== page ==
Their sales have bounced back quite nicely. Their earnings are coming back quite nicely. They've just upgraded their earnings roughly 10% for the last quarter, but that hasn't happened for the Scentre Group in Australia.

So we see that sort of inconsistency where going ahead 12 months, fingers crossed, if we don't go through another lockdown, we're going to see that same sort of bump here in Australia. And people just aren't paying for it at the moment for Scentre Group. And so we are taking advantage of it.

The other thing I'd say about Scentre is there's been some concern in the marketplace about the valuation of shopping centres given the online threat, given what's happened with COVID, but we've just seen some direct market transaction activity that indicates that very good high quality shopping centres are still trading on very low yields, which supports Scentre Group's book value, which is roughly $3.60 a share. As I said, the stock price about $3 a share.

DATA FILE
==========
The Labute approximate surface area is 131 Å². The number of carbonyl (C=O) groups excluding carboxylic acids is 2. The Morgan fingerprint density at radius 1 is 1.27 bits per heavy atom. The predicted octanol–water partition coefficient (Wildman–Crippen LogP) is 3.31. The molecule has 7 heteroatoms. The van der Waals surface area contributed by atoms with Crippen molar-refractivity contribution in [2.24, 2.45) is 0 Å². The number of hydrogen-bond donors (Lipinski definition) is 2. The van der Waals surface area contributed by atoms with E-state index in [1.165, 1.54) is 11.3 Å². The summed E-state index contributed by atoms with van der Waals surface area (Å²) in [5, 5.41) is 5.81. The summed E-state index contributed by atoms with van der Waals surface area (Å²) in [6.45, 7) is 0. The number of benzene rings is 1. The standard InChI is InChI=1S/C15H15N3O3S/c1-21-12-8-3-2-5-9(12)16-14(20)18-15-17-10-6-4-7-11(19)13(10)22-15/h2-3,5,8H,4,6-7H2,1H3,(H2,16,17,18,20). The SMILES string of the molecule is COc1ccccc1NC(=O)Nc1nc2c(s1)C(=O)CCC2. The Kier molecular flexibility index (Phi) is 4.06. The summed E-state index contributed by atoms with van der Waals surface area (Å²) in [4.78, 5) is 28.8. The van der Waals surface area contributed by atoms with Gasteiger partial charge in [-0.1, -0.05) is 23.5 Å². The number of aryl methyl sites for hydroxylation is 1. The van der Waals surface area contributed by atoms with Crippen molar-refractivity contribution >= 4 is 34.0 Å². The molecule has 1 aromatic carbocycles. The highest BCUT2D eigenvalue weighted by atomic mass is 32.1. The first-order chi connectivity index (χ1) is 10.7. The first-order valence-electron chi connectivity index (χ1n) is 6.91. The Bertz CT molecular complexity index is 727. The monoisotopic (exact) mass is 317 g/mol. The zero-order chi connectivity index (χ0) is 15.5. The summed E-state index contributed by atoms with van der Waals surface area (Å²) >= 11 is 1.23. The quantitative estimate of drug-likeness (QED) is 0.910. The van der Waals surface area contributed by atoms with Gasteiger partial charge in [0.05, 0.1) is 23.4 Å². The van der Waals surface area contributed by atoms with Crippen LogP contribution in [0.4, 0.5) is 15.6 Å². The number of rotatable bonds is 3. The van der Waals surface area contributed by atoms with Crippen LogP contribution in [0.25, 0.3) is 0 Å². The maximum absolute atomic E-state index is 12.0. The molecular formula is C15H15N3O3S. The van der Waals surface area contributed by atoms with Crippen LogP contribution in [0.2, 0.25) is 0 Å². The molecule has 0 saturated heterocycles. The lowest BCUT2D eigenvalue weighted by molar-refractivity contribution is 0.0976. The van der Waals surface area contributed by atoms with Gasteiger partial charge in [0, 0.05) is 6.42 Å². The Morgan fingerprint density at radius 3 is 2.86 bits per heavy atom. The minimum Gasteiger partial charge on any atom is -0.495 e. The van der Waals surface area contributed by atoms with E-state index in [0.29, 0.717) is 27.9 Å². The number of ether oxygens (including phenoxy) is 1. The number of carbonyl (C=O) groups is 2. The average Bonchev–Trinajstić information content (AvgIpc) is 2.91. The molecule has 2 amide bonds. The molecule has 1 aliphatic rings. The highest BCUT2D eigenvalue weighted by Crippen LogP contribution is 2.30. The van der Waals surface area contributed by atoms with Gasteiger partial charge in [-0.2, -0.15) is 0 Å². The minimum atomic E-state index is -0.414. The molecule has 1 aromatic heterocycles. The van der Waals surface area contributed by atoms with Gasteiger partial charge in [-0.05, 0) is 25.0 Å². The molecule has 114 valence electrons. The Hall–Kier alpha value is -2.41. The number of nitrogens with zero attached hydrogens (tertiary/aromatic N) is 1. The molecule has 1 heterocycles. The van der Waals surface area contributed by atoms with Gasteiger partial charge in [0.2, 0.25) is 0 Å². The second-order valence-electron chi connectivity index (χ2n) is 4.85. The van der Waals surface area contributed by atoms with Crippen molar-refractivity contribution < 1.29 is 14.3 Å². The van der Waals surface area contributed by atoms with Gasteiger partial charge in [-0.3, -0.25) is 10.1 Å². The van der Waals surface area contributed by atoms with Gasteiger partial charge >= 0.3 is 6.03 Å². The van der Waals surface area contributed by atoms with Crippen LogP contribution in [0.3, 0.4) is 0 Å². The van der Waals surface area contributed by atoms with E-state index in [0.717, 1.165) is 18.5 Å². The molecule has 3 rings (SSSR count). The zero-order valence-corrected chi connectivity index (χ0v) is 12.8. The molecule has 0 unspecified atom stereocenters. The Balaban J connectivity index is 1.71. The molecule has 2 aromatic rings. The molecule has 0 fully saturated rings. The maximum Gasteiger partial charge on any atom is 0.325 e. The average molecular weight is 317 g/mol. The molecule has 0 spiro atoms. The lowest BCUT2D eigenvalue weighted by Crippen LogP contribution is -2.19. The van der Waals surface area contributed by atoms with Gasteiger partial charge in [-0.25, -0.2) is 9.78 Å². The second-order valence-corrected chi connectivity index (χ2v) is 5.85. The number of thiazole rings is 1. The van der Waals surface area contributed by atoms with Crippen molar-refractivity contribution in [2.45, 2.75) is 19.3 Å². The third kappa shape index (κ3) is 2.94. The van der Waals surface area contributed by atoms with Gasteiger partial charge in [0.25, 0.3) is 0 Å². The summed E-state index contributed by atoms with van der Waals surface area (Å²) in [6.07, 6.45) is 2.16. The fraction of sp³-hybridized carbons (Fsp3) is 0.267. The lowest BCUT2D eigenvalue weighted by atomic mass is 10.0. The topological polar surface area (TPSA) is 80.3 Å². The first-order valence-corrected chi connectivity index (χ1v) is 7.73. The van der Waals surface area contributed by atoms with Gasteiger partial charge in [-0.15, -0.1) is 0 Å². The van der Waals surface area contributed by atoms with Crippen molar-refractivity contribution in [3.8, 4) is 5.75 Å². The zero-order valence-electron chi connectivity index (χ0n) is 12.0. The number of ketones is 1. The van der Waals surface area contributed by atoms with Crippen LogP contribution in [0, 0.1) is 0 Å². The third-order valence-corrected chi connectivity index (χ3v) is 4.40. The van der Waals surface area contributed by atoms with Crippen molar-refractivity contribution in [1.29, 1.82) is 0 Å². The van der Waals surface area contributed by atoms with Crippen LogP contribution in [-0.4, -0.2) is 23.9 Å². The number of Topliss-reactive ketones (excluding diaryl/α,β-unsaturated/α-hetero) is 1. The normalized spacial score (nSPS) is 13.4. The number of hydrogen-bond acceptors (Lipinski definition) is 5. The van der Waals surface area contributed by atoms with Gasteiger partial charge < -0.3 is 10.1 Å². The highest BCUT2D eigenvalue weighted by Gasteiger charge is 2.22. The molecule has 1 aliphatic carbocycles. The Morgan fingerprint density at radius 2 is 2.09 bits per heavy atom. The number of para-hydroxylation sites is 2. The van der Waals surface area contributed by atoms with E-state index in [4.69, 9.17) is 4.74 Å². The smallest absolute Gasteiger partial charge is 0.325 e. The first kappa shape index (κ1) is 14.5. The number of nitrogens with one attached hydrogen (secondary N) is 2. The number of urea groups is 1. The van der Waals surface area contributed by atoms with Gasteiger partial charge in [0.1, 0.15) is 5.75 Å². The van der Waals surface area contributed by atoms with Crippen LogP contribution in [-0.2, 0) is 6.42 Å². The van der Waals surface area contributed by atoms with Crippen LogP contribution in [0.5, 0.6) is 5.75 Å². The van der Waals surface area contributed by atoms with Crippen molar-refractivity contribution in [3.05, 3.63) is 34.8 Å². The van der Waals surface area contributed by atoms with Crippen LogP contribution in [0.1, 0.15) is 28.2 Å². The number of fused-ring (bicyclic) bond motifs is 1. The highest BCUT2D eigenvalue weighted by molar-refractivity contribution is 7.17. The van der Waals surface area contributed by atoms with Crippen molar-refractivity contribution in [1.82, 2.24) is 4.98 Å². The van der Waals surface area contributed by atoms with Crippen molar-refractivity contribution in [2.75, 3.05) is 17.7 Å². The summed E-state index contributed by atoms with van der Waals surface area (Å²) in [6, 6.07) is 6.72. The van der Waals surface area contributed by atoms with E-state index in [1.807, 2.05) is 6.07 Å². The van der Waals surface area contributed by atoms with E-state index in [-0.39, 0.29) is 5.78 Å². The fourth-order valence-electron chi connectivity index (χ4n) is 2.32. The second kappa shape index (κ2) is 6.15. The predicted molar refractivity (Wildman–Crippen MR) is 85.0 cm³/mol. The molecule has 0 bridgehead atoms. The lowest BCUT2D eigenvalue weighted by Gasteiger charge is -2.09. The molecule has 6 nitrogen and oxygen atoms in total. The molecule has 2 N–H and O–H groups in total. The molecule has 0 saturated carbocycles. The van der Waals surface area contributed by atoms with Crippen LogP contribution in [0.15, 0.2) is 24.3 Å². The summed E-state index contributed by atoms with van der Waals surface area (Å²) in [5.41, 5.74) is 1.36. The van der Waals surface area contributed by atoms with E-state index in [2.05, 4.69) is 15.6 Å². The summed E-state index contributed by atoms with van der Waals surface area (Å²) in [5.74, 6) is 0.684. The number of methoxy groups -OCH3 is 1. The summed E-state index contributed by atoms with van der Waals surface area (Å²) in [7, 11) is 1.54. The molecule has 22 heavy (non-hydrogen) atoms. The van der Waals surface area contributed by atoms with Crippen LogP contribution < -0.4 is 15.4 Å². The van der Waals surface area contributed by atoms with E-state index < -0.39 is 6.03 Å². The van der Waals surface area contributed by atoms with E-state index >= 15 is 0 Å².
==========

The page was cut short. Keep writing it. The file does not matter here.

So you're buying it below book. We know the direct market is paying the book value. And Scentre Group, on top of its book value, has a lot of external funds under management, which is not in their book value.

So it justifies an even higher price. So deep value. We can see the theme playing out overseas. People aren't paying for it here. So we're taking advantage of it.

What global macroeconomic themes do you see affecting property markets in the long term and how are you responding?

When we think of short-term in real estate, we think the next three to four years. Real estate is a slow-moving asset class.

In the short-term, the big theme is that households have a lot of savings because governments have run big deficits. And when governments run big deficits, the non-government sector accumulates the surplus. It's just the simple laws of accounting.

The scale of these deficits is what I think is going to catch a lot of people by surprise. So in the United States, for instance, household savings to GDP was running at around 5% per annum. With the stimulus, it has been running at 15, 16, 20%. So there's been a big surge in household savings.